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“My own attitude was unhampered by any ethical considerations. I had seen a good deal of Mathers personally. He was unquestionably a Magician of extraordinary attainment. He was a scholar and a gentleman. He had that habit of authority which inspires confidence because it never doubts itself. A man who makes such claims as he did cannot be judged by conventional codes and canons. Ordinary morality is only for ordinary people. For example, assume a Prime Minister who has private information that somebody has discovered, and is cultivating, a new germ by means of which he intends to destroy the nation. To pass a ‘Short Act’ would be to give the alarm and precipitate the disaster. It would be his duty to override the law and put his foot upon the mischief. Then again, the whole of Mathers' conduct might have been in the nature of a test. It might have been his way of asking the adepts whether they had the power of concentrating on the spiritual situation, of giving up for ever all their prejudices.”
— writing about Florence Farr, MacGregor Mathers in Chapter 22 of Confessions
“As all true Art is spontaneous, is genius, is utterly beyond all conscious knowledge or control, so also is sex. Indeed, one might class it as deeper still than Art; for Art does at least endeavour to find an intelligible means of expression. That is much nearer to sanity than the blind lust of the sex-impulse. The maddest genius does look from Chokmah not only to Binah, but to the fruit of that union in Da'ath and the Ruach; the sex-impulse has no use for Binah to understand, to interpret, to transmit. It wants no more than an instrument which will destroy it.
‘Here, I say, Master, have a heart!’
Nonsense! (I continue) What I say is the plain fact, and well you know it! More, damned up, hemmed in, twisted and tortured as it has been by religion and morality and all the rest of it, it has learnt to disguise itself, to appear in a myriad forms of psychosis, neurosis, actual insanity of the most dangerous types. You don't have to look beyond Hitler! Its power and its peril derive directly from the fatal fact that in itself it is the True Will in its purest form.”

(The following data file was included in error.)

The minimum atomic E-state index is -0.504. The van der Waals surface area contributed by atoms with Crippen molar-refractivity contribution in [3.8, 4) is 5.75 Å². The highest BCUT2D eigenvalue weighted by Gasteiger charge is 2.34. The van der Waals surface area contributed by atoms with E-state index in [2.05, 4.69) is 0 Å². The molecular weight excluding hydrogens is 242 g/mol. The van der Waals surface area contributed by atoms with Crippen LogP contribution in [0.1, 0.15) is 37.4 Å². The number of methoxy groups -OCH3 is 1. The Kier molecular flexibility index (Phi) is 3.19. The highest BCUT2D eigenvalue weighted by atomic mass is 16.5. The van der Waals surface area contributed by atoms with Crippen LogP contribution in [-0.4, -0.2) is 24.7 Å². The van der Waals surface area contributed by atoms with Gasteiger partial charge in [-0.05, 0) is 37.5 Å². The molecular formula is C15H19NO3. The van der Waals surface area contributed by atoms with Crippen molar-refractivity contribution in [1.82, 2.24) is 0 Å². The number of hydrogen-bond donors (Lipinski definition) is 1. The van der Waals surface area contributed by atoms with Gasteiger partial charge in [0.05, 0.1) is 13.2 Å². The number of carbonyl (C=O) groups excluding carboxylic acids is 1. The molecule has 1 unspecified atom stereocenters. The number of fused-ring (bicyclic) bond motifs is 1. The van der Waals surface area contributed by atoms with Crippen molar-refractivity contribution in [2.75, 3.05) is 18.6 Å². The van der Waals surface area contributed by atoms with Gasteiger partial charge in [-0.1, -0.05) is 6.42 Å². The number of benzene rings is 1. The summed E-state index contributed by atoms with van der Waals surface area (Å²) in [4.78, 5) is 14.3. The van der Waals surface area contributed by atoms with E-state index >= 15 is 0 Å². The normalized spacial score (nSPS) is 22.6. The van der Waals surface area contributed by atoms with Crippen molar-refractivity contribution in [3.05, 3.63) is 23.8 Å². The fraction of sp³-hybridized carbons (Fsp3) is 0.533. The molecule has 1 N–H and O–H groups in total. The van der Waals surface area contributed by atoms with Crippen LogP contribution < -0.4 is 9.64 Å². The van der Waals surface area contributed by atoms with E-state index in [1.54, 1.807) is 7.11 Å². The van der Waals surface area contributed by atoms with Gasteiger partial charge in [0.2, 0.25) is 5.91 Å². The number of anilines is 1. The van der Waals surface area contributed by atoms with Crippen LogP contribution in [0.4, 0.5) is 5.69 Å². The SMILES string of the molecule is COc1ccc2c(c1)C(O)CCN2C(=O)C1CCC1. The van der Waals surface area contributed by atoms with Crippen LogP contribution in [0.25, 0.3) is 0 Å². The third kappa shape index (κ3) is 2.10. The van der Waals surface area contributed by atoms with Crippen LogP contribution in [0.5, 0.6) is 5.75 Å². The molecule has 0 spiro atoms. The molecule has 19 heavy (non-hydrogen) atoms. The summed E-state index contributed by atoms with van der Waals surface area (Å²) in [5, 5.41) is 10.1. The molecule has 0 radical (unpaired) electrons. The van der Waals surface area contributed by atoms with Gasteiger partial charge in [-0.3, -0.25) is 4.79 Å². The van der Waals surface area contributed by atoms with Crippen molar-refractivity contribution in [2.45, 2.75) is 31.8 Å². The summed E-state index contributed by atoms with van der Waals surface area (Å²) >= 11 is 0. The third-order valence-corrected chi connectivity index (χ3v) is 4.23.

— Chapter XV: Sex Morality of Magick Without Tears
“Believe me, the humbug about ‘morality’ in this country and the U.S.A., yes, even on the Continent in pious circles, is Hobgoblin No. 1 on the path of the Wise. If you are fooled by that, you will never get out of the stinking bog of platitudinous mouthings of make-believe ‘Masters.’ Need I refer to the fact that most of the unco’ guid are penny plain hypocrites. A little less vile are those whose prejudices are Freudian in character, who ‘compound for sins that they're inclined to, By damning those they have no mind to.’
Even when, poor-spirited molluscs, they are honest, all that twaddle is Negation. ‘Hang your clothes on a hickory limb, and don’t go near the water!’ does not produce a Gertrud Ederle. Thank God, the modern girl has cast off at least one of her fetters—the ceinture de chastété!
Perhaps we have now relaxed enough; we see that the ‘Holy man’ is not such a fool as he looks; and we may get on with our excursions into the ‘Morality’ of the Law of the New Aeon, which is the Aeon of Horus, crowned and conquering child: and—‘The word of the Law is Θελημα.’”
— Chapter LXX: Morality (1) of Magick Without Tears
“Judged by any ordinary standard, he is absolutely and entirely evil, he has broken his occult vows and all codes of morality, openly stating that he has done so and will continue to do so. He may have a very great purpose in view.
No living person perhaps has had such an influence on occult thought, and wrought so much change therein. He has knowingly taken upon himself a tremendous Karma, but what will be the ultimate result it is impossible to judge. To all appearance, as I remarked, he is the personification of evil.”
— Chas. Lazenby, speaking about Aleister Crowley, quoted at The International Forum, The International Vol XI Iss 10